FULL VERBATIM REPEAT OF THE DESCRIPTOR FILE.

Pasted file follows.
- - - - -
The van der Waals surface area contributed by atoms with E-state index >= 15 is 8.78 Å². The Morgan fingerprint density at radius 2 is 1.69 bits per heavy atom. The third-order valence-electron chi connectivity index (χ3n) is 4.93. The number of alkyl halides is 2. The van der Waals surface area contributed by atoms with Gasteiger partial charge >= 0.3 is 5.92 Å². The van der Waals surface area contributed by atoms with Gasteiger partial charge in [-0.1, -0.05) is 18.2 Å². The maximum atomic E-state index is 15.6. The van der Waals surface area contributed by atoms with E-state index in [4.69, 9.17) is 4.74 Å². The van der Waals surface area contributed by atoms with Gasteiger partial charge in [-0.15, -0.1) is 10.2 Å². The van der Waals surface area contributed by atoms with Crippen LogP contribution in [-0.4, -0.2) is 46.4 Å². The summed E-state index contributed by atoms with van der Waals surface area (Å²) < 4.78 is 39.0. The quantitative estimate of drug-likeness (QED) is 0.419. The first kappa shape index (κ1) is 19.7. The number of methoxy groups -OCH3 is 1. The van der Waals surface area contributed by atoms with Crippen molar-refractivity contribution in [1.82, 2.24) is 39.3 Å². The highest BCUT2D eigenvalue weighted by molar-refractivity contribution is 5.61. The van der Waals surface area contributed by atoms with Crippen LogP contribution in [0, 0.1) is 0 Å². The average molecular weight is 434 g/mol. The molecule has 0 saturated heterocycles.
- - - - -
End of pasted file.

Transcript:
The van der Waals surface area contributed by atoms with E-state index >= 15 is 8.78 Å². The Morgan fingerprint density at radius 2 is 1.69 bits per heavy atom. The third-order valence-electron chi connectivity index (χ3n) is 4.93. The number of alkyl halides is 2. The van der Waals surface area contributed by atoms with Gasteiger partial charge >= 0.3 is 5.92 Å². The van der Waals surface area contributed by atoms with Gasteiger partial charge in [-0.1, -0.05) is 18.2 Å². The maximum atomic E-state index is 15.6. The van der Waals surface area contributed by atoms with E-state index in [4.69, 9.17) is 4.74 Å². The van der Waals surface area contributed by atoms with Gasteiger partial charge in [-0.15, -0.1) is 10.2 Å². The van der Waals surface area contributed by atoms with Crippen LogP contribution in [-0.4, -0.2) is 46.4 Å². The summed E-state index contributed by atoms with van der Waals surface area (Å²) < 4.78 is 39.0. The quantitative estimate of drug-likeness (QED) is 0.419. The first kappa shape index (κ1) is 19.7. The number of methoxy groups -OCH3 is 1. The van der Waals surface area contributed by atoms with Crippen molar-refractivity contribution in [1.82, 2.24) is 39.3 Å². The highest BCUT2D eigenvalue weighted by molar-refractivity contribution is 5.61. The van der Waals surface area contributed by atoms with Crippen LogP contribution in [0, 0.1) is 0 Å². The average molecular weight is 434 g/mol. The molecule has 0 saturated heterocycles.